California's Digital Divide
- Broadband access is up significantly since 2008.
A large majority of Californians—73%—have a broadband Internet connection at home, up sharply from 55% in 2008. Broadband access at home is 7 points higher in California than in the nation as a whole: Nationwide, 66% of adults report having broadband (Pew Internet & American Life Project). Currently, 87% of Californians use the Internet (up from 70% in 2008), compared to 85% of adults nationwide.
- The digital divide is closing, but demographic differences in access are striking.
Home broadband access among Latinos has increased sharply since 2008 (from 34% to 58%), but other racial/ethnic groups are still much more likely to use broadband: whites (84%), Asians (76%), and blacks (74%). Still, the Latino-white gap has narrowed 8 points, while the divide between Latinos and other racial/ethnic groups has halved since 2008. And while broadband access among non-citizens has increased 28 points since 2008 (from 23% to 51%), U.S.-born residents (82%) and naturalized citizens (64%) are still more likely to report broadband access. Despite this gap, the divide between U.S-born residents and non-citizens has narrowed by 13 points since 2008. Other demographic trends show that broadband access is higher among college graduates (91%) and those with some college education (81%) than among less educated Californians (56%). Similarly, broadband access is higher among adults with household incomes of $80,000 or more (93%) and among those who earn between $40,000 and $80,000 (80%) than among less affluent Californians (60%). Broadband access is also more prevalent among residents in Orange/San Diego Counties (78%, up 20 points since 2008) and in the San Francisco Bay Area (78%, up 13 points) than in the Central Valley (71%, up 18), the Inland Empire (71%, up 15), and Los Angeles (69%, up 21).
- Differences exist even across Latino subgroups.
While broadband access among Latinos has increased 24 points since 2008, disparities among Latinos persist. Some Latino subgroups are similar to other racial/ethnic groups in their access to broadband. For example, relatively high rates of access are evident among those who are U.S. born (76%), prefer to speak English (75%), and earn at least $40,000 per year (75%). But other Latino subgroups still lag far behind, such as those who are foreign born (48%), prefer to speak Spanish (46%), and earn under $40,000 (50%).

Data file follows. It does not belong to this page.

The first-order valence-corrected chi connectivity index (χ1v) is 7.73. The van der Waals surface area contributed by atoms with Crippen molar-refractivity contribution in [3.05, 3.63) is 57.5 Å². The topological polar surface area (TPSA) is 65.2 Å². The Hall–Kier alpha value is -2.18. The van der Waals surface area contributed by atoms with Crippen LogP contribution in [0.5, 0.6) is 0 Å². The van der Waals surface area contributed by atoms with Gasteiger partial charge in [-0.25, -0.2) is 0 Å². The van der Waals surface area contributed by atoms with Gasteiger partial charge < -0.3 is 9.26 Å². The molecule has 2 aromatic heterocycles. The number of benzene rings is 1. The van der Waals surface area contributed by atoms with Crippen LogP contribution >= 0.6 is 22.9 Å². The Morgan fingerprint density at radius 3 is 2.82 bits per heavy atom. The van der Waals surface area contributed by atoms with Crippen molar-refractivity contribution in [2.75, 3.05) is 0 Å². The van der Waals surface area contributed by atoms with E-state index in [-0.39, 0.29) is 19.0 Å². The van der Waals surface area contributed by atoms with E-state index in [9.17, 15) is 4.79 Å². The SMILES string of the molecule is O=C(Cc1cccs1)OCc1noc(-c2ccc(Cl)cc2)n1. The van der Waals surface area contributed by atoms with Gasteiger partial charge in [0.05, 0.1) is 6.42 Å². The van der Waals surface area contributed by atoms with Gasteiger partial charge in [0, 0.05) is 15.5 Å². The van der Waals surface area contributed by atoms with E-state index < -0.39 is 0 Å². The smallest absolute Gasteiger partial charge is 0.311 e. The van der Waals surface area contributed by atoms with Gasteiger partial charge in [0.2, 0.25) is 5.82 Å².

- Older residents and those with disabilities lag behind.
Older Californians are less likely than younger residents to report broadband or Internet use. Those age 55 and older are the least likely to report using this technology (63% broadband, 76% Internet) compared to those in the 35–54 age group (74% broadband, 89% Internet) and the 18–34 age group (82% broadband, 96% Internet). Not every adult with a disability is able to participate in telephone surveys. Among those in our surveys who do report a disability, handicap, or chronic disease, or who have difficulty seeing, hearing, talking, or walking, 56% report they have broadband access, compared to 77% without a disability. Residents with disabilities are also far less likely than others to report Internet use (76% vs. 90%).
- Younger, more educated, and wealthier adults are more likely to access the Internet with a cell phone.
Sixty percent of adults use a cell phone to access the Internet, a 41-point increase since 2008 (19% 2008, 60% today). Residents ages 18 to 34 are far more likely than adults age 55 and older to use a cell phone to go online (78% vs. 37%). Using a cell phone to access the Internet is highest among blacks (72%), followed by whites (62%), Latinos (57%), and Asians (56%). The percentage of adults using cell phones to connect to the Internet increases sharply with education and is far higher among those with household incomes of $80,000 or more than among less affluent Californians.
Sources: PPIC Statewide Surveys, June 2008 (2,503 adults), June 2009 (2,502 adults), July 2010 (2,502 adults), June 2011 (2,502 adults), July 2012 (2,500). The margin of error for all adults in 2012 is ±2.9%; the margin of error for subgroups is larger. Pew Research Center’s Internet & American Life Project.
Supported with funding from the California Emerging Technology Fund (CETF).
June 2008, June 2009, June 2011 surveys were supported with funding from the California Emerging Technology Fund (CETF)